UT Southwestern Medical Center researchers have taken a major step toward understanding the cellular clock, mapping for the first time the atomic-level architecture of a key component of the timekeeper that governs the body's daily rhythms.
The daily, or circadian, cycles guided by the body's clocks affect our ability to get a good night's sleep, how fast we recover from jet lag, and even the best time to give cancer treatments, said Dr. Joseph Takahashi, senior author of the Science study published online and a pioneer in the study of circadian rhythms.
Understanding the structure of the cellular clock could lead to better treatments for insomnia, diabetes, and even cancer.
"The clock is found in virtually every cell of the body, and is important for controlling many different metabolic functions," said Dr. Takahashi, chairman of neuroscience and a Howard Hughes Medical Institute (HHMI) investigator at UT Southwestern.
Mapping the 3-D structure of the key component in the cellular clock – called the CLOCK:BMAL1 transcriptional activator complex – will have a great impact on the study of circadian rhythms and in other areas like toxicology and the growth of nerve cells, in which proteins in the same family play central roles, he said.
"Ultimately, we have to go to the atomic level to really understand how these proteins work" Dr. Takahashi said.
The Takahashi laboratory has spent years determining the 3-D structure of the CLOCK:BMAL1 complex using X-ray crystallography. The breakthrough came in the spring of 2011 when Yogarany Chelliah, an HHMI research specialist at UT Southwestern, was able to crystallize the proteins. The structure was determined in collaboration with Dr. Hong Zhang, associate professor of biochemistry.The researchers found that the CLOCK protein is tightly wrapped around the BMAL1 protein in an unusually asymmetrical fashion. They identified three distinct areas for interactions between CLOCK and BMAL1 as well as regions for interactions with other molecules that might affect the cellular clock by changing the sleep-wake cycle or other body processes that depend on circadian rhythm, he said.
Dr. Takahashi then used that mouse to identify the world's first circadian rhythm gene in a mammal. Researchers in his laboratory cloned the Clock gene in 1997. In 1998, they discovered that the CLOCK protein worked in concert with the BMAL1 protein in a study done in collaboration with Dr. Charles Weitz at Harvard Medical School.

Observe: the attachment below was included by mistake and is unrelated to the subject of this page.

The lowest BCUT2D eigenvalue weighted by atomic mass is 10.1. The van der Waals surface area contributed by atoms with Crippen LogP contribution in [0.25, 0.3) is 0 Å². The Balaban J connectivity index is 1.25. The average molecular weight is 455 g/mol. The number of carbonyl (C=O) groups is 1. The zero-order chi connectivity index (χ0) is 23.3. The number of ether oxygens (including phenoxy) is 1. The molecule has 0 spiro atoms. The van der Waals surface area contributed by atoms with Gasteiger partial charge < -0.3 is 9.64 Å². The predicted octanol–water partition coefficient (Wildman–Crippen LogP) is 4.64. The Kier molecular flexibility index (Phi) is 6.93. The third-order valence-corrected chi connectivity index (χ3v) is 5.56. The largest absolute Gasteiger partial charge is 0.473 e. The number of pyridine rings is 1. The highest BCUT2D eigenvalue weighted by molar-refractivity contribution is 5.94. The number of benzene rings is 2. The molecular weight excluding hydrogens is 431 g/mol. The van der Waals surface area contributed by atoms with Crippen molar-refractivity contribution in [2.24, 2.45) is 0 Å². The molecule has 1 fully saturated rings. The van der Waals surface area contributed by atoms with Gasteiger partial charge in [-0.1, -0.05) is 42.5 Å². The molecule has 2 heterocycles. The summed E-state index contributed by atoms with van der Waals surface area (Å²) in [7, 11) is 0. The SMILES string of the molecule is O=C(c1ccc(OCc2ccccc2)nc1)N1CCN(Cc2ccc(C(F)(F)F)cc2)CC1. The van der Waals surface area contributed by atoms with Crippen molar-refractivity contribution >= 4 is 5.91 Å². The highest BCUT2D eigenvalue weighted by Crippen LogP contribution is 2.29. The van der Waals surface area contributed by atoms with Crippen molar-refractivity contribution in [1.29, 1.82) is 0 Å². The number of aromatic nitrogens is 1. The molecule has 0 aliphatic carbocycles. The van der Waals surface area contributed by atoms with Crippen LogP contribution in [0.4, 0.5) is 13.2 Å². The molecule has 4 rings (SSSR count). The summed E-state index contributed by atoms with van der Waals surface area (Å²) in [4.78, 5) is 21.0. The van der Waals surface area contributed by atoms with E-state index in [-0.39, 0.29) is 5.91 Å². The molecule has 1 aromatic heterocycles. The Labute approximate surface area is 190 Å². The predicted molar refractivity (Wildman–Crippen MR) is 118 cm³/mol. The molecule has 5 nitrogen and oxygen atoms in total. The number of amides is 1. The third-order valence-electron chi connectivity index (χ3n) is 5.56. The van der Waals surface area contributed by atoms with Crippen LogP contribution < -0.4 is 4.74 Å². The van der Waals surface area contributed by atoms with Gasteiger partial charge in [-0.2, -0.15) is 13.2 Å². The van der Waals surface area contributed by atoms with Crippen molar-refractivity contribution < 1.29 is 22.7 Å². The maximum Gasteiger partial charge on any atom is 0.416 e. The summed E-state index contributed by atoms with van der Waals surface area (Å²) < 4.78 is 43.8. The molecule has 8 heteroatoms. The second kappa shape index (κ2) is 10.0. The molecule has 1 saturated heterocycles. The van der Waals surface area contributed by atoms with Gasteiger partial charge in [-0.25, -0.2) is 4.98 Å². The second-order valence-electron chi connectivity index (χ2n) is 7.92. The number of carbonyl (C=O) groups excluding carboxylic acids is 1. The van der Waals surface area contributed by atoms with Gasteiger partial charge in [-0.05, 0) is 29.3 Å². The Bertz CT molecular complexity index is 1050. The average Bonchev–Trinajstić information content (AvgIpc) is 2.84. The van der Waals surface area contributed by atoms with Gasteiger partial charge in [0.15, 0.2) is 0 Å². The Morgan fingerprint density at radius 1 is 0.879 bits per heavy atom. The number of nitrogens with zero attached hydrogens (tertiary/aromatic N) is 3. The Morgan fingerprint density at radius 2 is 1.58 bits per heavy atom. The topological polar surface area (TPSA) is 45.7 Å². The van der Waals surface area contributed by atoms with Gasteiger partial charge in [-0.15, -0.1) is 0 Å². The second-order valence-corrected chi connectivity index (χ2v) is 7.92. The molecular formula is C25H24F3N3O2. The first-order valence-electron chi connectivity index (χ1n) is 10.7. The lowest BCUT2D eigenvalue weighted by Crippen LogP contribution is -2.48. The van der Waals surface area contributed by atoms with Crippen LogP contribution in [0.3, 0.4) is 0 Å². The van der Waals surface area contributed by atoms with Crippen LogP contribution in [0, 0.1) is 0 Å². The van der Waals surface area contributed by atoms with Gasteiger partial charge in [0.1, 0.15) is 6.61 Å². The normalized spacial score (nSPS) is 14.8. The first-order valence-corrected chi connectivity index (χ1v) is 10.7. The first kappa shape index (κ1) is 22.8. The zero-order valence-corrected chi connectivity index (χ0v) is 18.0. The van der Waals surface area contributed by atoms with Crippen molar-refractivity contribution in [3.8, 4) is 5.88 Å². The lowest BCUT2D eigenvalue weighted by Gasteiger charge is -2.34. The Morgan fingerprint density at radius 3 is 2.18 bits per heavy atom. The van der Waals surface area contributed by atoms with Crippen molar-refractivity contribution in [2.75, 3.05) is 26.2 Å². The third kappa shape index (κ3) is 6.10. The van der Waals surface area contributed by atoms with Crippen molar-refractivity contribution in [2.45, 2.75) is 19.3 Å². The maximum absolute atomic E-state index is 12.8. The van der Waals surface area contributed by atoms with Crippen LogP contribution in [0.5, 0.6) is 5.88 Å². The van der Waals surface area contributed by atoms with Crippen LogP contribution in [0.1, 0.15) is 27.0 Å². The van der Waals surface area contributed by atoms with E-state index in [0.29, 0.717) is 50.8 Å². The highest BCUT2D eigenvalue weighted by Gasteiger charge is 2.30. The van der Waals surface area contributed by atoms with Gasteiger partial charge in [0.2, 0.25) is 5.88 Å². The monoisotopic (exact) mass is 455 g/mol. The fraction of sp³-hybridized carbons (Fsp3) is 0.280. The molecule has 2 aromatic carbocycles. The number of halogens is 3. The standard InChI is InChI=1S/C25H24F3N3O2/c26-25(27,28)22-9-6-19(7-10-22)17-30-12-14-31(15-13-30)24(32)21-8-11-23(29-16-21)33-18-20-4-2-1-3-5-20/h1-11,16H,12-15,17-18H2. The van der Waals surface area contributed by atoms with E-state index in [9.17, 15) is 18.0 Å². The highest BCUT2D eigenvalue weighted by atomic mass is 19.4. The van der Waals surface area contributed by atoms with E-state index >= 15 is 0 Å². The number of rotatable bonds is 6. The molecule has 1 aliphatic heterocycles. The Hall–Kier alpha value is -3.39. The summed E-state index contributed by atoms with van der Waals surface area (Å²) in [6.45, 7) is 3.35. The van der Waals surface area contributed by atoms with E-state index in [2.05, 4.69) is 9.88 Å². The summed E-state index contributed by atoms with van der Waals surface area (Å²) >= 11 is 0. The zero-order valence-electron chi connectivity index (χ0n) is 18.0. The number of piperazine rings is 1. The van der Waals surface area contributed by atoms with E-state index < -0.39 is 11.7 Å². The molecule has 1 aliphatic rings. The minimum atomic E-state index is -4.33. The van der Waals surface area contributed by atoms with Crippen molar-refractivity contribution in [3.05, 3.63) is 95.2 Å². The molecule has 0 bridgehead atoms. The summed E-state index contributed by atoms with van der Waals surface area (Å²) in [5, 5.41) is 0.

Two years ago, Dr. Takahashi's team – in collaboration with Dr. Joseph T. Bass at Northwestern University Feinberg School of Medicine in Chicago – reported in Nature that disruptions in the Clock and Bmal1 genes in mice can alter the release of insulin by the pancreas, which results in diabetes.
"We started on this path a long time ago, and it actually began with a mouse, which then allowed us to find the Clock gene, and then from this gene we now see the proteins from their crystal structure," Dr. Takahashi said. "For that to all happen after such a long quest is particularly satisfying."
Other UT Southwestern researchers involved in the study include Nian Huang, postdoctoral researcher in biochemistry; Dr. Yongli Shan, postdoctoral researcher in neuroscience; Clinton A. Taylor, student research assistant; Dr. Seung-Hee Yoo, instructor of neuroscience; and Dr. Carla Green, professor of neuroscience. Dr. Carrie Partch – a former postdoctoral researcher in biochemistry, neuroscience, and the HHMI – is now an assistant professor of chemistry and biochemistry at UC Santa Cruz.
This work was supported by the HHMI, the American Heart Association, and the National Institutes of Health.
This news release is available on our World Wide Web home page at www.utsouthwestern.edu/home/news/index.html
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